The plan to put MX missiles into C5 transports, known as Air Mobile, both solves and creates political problems for the administration.
Scrapping of the land-based system will make points for the administration in the president's base of western states and may make it easier to hold down defense outlays in the next two fiscal years even though the plan could ultimately be more expensive even than the $35 billion land-based program.
But Air Mobile also invites far greater damage from a hypothetical Soviet attack, because the planes would be deployed over population centers. One Department of Defense study estimates U.S. population loss in a Soviet attack against the land-based MX at 5.9 million people and at 11.3 million in an attack against Air Mobile MX.
The estimated differences become staggering in the hypotheses of a second nuclear exchange -- 6.1 million people with the land-based MX and 67 to 93 million people with the Air Mobile system.
Throughout the defense community, there is also a widespread skepticism ABOUT THE RELIABILITY OF THE air Mobile system and concern about the communications difficulties that could be created.
The Air Force, which so far has been uninfluential in the discussions within the administration, reportedly has a counterplan to try to head off the Air Mobile system. This calls for basing the MX on Department of Defense-owned land, probably at Nellis Air Force Base in Clark County, Nev.
Advocates of the Air Force alternative argue that it would enable the administration to sidestep the environmental objections to the land-based system of 200 missiles scattered among 4,600 shelters in Utah and Nevada by concentrating the system in a single desert county.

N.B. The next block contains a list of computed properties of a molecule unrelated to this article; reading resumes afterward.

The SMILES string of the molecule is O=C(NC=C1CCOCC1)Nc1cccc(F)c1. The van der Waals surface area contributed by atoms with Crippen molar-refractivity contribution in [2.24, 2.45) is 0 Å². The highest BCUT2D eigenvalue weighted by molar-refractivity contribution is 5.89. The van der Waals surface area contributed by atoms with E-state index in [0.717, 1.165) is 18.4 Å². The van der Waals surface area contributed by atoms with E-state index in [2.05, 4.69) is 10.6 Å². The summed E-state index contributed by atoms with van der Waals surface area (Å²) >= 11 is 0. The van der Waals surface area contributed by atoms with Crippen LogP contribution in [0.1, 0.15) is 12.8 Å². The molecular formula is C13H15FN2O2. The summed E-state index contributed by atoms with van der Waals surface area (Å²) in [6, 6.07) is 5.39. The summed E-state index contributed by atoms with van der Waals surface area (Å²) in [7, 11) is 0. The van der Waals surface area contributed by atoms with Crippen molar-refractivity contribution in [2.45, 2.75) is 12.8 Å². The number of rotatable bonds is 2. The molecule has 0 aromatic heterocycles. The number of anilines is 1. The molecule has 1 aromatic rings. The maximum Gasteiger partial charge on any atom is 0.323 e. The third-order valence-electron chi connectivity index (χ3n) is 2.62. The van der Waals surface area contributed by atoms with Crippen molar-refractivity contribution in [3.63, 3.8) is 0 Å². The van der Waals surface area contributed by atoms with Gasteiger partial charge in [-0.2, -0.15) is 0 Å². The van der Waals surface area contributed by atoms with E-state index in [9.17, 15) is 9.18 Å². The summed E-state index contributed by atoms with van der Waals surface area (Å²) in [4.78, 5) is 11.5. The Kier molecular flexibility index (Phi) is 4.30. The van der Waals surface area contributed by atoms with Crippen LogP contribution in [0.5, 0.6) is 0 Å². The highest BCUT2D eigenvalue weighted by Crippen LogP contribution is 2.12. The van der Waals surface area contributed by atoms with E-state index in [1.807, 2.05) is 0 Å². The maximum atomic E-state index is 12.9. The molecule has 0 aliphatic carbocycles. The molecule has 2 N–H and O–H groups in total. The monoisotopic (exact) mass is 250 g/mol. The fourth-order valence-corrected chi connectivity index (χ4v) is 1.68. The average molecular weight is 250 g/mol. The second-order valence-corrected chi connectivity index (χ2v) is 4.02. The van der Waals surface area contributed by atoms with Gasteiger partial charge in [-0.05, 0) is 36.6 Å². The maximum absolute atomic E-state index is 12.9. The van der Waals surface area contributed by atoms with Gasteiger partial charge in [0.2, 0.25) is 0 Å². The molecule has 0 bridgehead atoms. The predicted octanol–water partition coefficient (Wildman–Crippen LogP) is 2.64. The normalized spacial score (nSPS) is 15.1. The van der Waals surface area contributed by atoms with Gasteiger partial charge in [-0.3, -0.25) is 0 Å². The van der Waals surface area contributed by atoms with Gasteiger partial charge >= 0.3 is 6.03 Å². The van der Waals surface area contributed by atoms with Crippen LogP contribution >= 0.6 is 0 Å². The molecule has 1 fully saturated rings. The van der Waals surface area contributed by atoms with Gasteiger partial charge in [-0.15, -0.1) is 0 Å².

An advisory committee headed by Nobel Prize physicist Charles Townes reportedly has recommended a reduced land-based system of 100 missiles.
Weinberger, who met this week with Reagan, Meese, White House chief of staff James A. Baker, deputy chief of staff Michael K. Deaver and Secretary of State Alexander M. Haig Jr. to discuss the strategic proposals, said he also had conferred with the Townes committee but does not expect a formal report until next week.
Weinberger emphasized that the committee was only advisory but also said "it's silly to appoint a group for six months and then not listen to its recommendations."
Behind the scenes, the coming strategic decision had provoked one of the fiercest battles of the administration. It is a conflict in which some advocates of MX are worried that Weinhberger's recommendations will divide the defense community on Capitol Hill and result in no missile system at all.
Defense contractors, who have strong and differing interests in the various alternatives, are also lobbying energetically in the conflict.
From the start, the land-based MX has been tainted in administration considerations as a Carter plan. Actually, it was born in the Ford administration, which toyed with the Air Mobile concept and then discarded it.
Some sources said yesterday that former President Ford and his secretary of defense Donald Runsfeld were being asked to lobby the Reagan administration in opposition to Air Mobile and in favor of the land-based system.
One White House official said he anticipates that the president will announce support of a new bomber in mid-August and follow it up soon with his MX announcement. The official said that announcing both proposals at the same time was "under consideration."